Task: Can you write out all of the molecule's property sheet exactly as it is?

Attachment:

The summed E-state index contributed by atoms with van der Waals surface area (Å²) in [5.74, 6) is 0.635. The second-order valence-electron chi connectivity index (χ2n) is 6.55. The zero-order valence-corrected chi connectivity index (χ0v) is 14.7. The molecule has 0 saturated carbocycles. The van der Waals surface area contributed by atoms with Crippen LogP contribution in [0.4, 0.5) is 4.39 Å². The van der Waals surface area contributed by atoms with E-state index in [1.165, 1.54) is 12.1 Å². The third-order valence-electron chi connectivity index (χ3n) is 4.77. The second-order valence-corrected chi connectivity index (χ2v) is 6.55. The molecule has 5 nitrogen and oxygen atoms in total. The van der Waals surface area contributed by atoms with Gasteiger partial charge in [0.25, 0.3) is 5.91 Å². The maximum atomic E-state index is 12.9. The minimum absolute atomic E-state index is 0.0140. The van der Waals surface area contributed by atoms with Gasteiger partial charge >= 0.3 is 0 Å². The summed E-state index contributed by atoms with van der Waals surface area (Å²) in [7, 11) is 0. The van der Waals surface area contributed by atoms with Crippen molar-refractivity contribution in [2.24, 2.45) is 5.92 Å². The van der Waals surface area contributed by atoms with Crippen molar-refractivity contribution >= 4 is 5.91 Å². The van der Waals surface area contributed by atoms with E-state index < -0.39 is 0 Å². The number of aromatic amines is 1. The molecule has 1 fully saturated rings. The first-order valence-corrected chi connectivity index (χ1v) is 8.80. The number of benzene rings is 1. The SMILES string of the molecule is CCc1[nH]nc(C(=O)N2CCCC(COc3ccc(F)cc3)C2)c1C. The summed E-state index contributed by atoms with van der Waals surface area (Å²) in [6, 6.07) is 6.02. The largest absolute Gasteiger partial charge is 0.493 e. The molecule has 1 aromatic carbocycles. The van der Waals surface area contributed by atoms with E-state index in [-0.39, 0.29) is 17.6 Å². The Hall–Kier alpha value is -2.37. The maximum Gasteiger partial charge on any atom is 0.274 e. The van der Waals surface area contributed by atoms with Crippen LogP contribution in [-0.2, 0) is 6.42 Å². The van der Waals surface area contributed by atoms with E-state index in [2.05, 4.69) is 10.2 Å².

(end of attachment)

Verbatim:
The summed E-state index contributed by atoms with van der Waals surface area (Å²) in [5.74, 6) is 0.635. The second-order valence-electron chi connectivity index (χ2n) is 6.55. The zero-order valence-corrected chi connectivity index (χ0v) is 14.7. The molecule has 0 saturated carbocycles. The van der Waals surface area contributed by atoms with Crippen LogP contribution in [0.4, 0.5) is 4.39 Å². The van der Waals surface area contributed by atoms with E-state index in [1.165, 1.54) is 12.1 Å². The third-order valence-electron chi connectivity index (χ3n) is 4.77. The second-order valence-corrected chi connectivity index (χ2v) is 6.55. The molecule has 5 nitrogen and oxygen atoms in total. The van der Waals surface area contributed by atoms with Gasteiger partial charge in [0.25, 0.3) is 5.91 Å². The maximum atomic E-state index is 12.9. The minimum absolute atomic E-state index is 0.0140. The van der Waals surface area contributed by atoms with Gasteiger partial charge >= 0.3 is 0 Å². The summed E-state index contributed by atoms with van der Waals surface area (Å²) in [7, 11) is 0. The van der Waals surface area contributed by atoms with Crippen molar-refractivity contribution in [2.24, 2.45) is 5.92 Å². The van der Waals surface area contributed by atoms with Crippen molar-refractivity contribution >= 4 is 5.91 Å². The van der Waals surface area contributed by atoms with E-state index < -0.39 is 0 Å². The number of aromatic amines is 1. The molecule has 1 fully saturated rings. The first-order valence-corrected chi connectivity index (χ1v) is 8.80. The number of benzene rings is 1. The SMILES string of the molecule is CCc1[nH]nc(C(=O)N2CCCC(COc3ccc(F)cc3)C2)c1C. The summed E-state index contributed by atoms with van der Waals surface area (Å²) in [6, 6.07) is 6.02. The largest absolute Gasteiger partial charge is 0.493 e. The molecule has 1 aromatic carbocycles. The van der Waals surface area contributed by atoms with E-state index in [-0.39, 0.29) is 17.6 Å². The Hall–Kier alpha value is -2.37. The maximum Gasteiger partial charge on any atom is 0.274 e. The van der Waals surface area contributed by atoms with Crippen LogP contribution in [-0.2, 0) is 6.42 Å². The van der Waals surface area contributed by atoms with E-state index in [2.05, 4.69) is 10.2 Å².